“The Enacted Plans resiliently safeguard electoral advantage for Republican candidates. This skewed result is not an inevitable feature of North Carolina’s political geography.”
“The Court agrees with the findings of each of these experts and finds that the 2021 Congressional Plan is an intentional, and effective, pro-Republican partisan redistricting.”
“The chosen cluster is the choice that favors the Republican Party and significantly fractures Black voters in that area.”
It goes on like this for more than a hundred pages—example after example of bright-line cases in which Republicans quite obviously contorted the maps to benefit themselves. Eventually, the judges get to my favorite line in the entire ruling.
“Legislative Defendants offered no defense of the 2021 Congressional Plan. No expert witness opined that it was not the product of an intentional partisan redistricting.”
In other words: They did it, of course they did it, they’re not even pretending they didn’t. Also, tough shit.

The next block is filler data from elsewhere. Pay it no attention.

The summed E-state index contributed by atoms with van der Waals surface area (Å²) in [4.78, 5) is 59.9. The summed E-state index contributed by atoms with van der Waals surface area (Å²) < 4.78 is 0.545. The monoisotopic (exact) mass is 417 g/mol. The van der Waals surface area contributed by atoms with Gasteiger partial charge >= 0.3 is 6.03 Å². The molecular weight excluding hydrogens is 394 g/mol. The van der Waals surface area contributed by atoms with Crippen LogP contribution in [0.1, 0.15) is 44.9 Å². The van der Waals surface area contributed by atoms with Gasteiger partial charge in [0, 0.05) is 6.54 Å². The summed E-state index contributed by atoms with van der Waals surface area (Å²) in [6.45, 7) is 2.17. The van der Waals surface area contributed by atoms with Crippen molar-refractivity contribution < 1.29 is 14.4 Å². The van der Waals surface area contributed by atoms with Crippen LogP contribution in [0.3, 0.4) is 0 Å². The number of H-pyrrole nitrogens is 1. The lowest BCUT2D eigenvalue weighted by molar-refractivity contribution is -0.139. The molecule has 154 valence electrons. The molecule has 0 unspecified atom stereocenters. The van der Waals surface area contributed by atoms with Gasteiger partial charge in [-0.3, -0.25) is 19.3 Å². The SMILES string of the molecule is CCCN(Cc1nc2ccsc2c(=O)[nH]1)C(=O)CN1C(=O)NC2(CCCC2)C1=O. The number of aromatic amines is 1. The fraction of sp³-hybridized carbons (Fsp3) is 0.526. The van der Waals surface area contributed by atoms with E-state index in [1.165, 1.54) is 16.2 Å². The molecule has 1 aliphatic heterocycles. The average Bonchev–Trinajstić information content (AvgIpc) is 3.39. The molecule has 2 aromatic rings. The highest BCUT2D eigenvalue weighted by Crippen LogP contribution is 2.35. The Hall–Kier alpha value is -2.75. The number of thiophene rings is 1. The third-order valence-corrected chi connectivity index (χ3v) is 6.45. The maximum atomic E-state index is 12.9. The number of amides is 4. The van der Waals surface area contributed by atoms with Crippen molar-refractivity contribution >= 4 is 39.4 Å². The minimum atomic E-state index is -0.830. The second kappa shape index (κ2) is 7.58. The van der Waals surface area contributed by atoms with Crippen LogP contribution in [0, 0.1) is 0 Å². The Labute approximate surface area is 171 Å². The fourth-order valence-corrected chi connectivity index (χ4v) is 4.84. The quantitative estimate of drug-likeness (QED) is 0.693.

The judges spent the last third of its tome explaining in exhaustive—and often meandering—detail why, even though the plaintiffs had proven their case and were clearly right on the facts, they wouldn’t get in the way of the General Assembly’s Republicans selecting their own voters, even though “judges, just like many of the citizens they serve, do not always like the results they reach.”
The gist is this:
In Ye Olden Times—1968—voters approved constitutional amendments that gave the General Assembly control over the maps. They did not grant the governor veto power (not that they were asked).
The General Assembly has never forbidden itself from drawing legislative districts that benefit its own members.
Congress hasn’t blocked them from doing so, either: “Congress’ inaction has left the Equal Protection Clauses in both our State and Federal Constitution as they relate to racial gerrymandering, the Voting Rights Act of 1965, and the one person one vote requirement … as the only constraints placed on our General Assembly in the drawing of congressional districts.”
The state Supreme Court has said that partisan gerrymandering is fine, so long as it’s “in conformity with the State Constitution.” But it’s not clear what that means. And in 2019, the U.S. Supreme Court said (in Dickson v. Rucho, a case originating in North Carolina, naturally) the question of when political gerrymandering became “extreme” was too difficult to decide.
In 2019, a three-judge panel found that the legislature’s maps were extreme gerrymanders under the state constitution, though the General Assembly never asked the state Supreme Court to review that decision. That ruling, this three-judge panel said, was “instructive and persuasive,” but not “binding.”